Lower rate on school bond to save Rhea County almost $5 million

Lower rate on school bond to save Rhea County almost $5 million

December 10th, 2011 By Tom Davis/Correspondent in News

Jerry Levengood, the director of schools in Rhea County, Tenn.

DAYTON, Tenn. - A favorable credit rating has produced a better-than-expected interest rate for Rhea County's school construction bond issue, saving about $4.8 million, officials said.

Finance Director Bill Graham said Thursday that the $33 million bond issue to finance construction of the new Rhea County High School was sold to UBS Securities at an interest rate of 3.8188 percent, instead of the 4.5 percent the county's financial adviser had estimated.

Over the 23-year life of the bond issue, the savings could exceed the $4.8 million based on future steps the county could consider, he said.

In a related matter, board members approved a resolution authorizing the county to apply for federal "E-Rate" funds to cover 84 percent of the cost to install communication and Internet-related equipment and wiring at the new school.

The cost to the county to cover the remaining portion of that expense is estimated at up to $200,000, Superintendent Jerry Levengood said. That money is included in the county bond issue.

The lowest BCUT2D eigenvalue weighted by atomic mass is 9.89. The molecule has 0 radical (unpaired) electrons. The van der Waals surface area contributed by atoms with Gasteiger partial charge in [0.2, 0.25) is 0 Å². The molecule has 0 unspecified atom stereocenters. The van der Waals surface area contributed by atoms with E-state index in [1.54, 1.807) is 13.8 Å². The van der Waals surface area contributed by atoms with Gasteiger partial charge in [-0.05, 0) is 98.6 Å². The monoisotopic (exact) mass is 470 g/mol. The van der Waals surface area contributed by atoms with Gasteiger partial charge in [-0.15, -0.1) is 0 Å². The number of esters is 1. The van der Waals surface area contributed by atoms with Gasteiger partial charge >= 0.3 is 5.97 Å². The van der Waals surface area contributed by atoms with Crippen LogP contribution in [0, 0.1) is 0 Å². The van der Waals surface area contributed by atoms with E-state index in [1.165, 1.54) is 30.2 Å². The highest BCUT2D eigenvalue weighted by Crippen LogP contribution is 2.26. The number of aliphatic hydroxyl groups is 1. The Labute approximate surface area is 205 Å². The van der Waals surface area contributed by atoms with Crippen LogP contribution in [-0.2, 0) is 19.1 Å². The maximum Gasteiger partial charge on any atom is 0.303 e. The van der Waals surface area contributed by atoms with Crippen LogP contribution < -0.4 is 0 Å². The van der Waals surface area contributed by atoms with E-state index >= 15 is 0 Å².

In other matters, Levengood said the county has received a "real good report card" from its annual state evaluation. He said he particularly is pleased with the reported 89.3 percent high school graduation rate, up from 54 percent 12 years ago when he became principal of Rhea County High School.

Levengood also reported on a meeting this week involving teachers, administrators, representatives of the state Department of Education and state Rep. Richard Montgomery, R-Sevierville, chairman of the House Education Committee, concerning the new teacher evaluation program.

School board member John Mincy said he believes the state officials "left it up to the school systems to come up with a system that works."

Board Chairman B.J. McCoy said officials acknowledged the new system was implemented wrongly.

Bill Davault, another board member, said officials "are looking for something to advance education in Tennessee but are putting all their eggs in the basket of evaluation."

Board members also approved a resolution allowing Dayton to extend a 12-inch waterline along the site of Rhea Central Elementary School to serve the city's utility expansion to Dayton Mountain. The city will install more hydrants to serve the school, Levengood said.

Tom Davis is based in Dayton. Email him at tsdavis@volstate.net.